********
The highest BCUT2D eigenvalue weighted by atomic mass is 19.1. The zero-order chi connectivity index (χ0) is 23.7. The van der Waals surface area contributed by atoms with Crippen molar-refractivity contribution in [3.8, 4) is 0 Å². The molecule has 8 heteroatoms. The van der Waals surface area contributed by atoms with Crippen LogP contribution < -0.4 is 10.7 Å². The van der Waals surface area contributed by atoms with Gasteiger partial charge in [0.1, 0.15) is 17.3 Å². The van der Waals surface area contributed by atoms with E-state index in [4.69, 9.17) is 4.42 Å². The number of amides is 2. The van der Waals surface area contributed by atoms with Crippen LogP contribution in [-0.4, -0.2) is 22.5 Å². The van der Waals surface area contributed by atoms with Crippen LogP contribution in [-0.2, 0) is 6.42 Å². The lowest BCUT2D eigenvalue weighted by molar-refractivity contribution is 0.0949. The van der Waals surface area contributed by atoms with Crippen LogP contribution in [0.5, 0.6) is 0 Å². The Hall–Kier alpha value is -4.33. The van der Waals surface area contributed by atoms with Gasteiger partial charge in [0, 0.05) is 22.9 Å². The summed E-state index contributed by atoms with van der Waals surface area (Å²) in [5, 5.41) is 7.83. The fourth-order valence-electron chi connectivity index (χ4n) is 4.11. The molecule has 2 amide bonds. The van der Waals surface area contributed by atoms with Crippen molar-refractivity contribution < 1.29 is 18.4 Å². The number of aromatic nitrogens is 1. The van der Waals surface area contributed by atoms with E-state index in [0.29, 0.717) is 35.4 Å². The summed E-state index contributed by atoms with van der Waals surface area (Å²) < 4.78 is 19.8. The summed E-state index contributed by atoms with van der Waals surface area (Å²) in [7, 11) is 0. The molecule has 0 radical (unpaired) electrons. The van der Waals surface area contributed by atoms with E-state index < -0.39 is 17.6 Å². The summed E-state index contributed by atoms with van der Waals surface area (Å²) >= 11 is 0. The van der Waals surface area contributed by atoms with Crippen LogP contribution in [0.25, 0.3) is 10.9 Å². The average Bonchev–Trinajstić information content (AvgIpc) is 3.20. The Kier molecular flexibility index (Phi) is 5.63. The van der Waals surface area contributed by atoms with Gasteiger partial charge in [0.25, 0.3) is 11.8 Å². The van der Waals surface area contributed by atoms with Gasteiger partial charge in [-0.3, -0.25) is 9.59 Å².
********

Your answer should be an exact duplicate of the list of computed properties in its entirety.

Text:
The highest BCUT2D eigenvalue weighted by atomic mass is 19.1. The zero-order chi connectivity index (χ0) is 23.7. The van der Waals surface area contributed by atoms with Crippen molar-refractivity contribution in [3.8, 4) is 0 Å². The molecule has 8 heteroatoms. The van der Waals surface area contributed by atoms with Crippen LogP contribution < -0.4 is 10.7 Å². The van der Waals surface area contributed by atoms with Gasteiger partial charge in [0.1, 0.15) is 17.3 Å². The van der Waals surface area contributed by atoms with E-state index in [4.69, 9.17) is 4.42 Å². The number of amides is 2. The van der Waals surface area contributed by atoms with Crippen LogP contribution in [-0.4, -0.2) is 22.5 Å². The van der Waals surface area contributed by atoms with Crippen LogP contribution in [-0.2, 0) is 6.42 Å². The lowest BCUT2D eigenvalue weighted by molar-refractivity contribution is 0.0949. The van der Waals surface area contributed by atoms with Crippen LogP contribution in [0.5, 0.6) is 0 Å². The Hall–Kier alpha value is -4.33. The van der Waals surface area contributed by atoms with Gasteiger partial charge in [0, 0.05) is 22.9 Å². The summed E-state index contributed by atoms with van der Waals surface area (Å²) in [5, 5.41) is 7.83. The fourth-order valence-electron chi connectivity index (χ4n) is 4.11. The molecule has 2 amide bonds. The van der Waals surface area contributed by atoms with Crippen molar-refractivity contribution < 1.29 is 18.4 Å². The number of aromatic nitrogens is 1. The van der Waals surface area contributed by atoms with E-state index in [0.29, 0.717) is 35.4 Å². The summed E-state index contributed by atoms with van der Waals surface area (Å²) < 4.78 is 19.8. The summed E-state index contributed by atoms with van der Waals surface area (Å²) in [7, 11) is 0. The molecule has 0 radical (unpaired) electrons. The van der Waals surface area contributed by atoms with E-state index < -0.39 is 17.6 Å². The summed E-state index contributed by atoms with van der Waals surface area (Å²) >= 11 is 0. The van der Waals surface area contributed by atoms with Crippen LogP contribution in [0.25, 0.3) is 10.9 Å². The average Bonchev–Trinajstić information content (AvgIpc) is 3.20. The Kier molecular flexibility index (Phi) is 5.63. The van der Waals surface area contributed by atoms with Gasteiger partial charge in [0.25, 0.3) is 11.8 Å². The van der Waals surface area contributed by atoms with Gasteiger partial charge in [-0.3, -0.25) is 9.59 Å².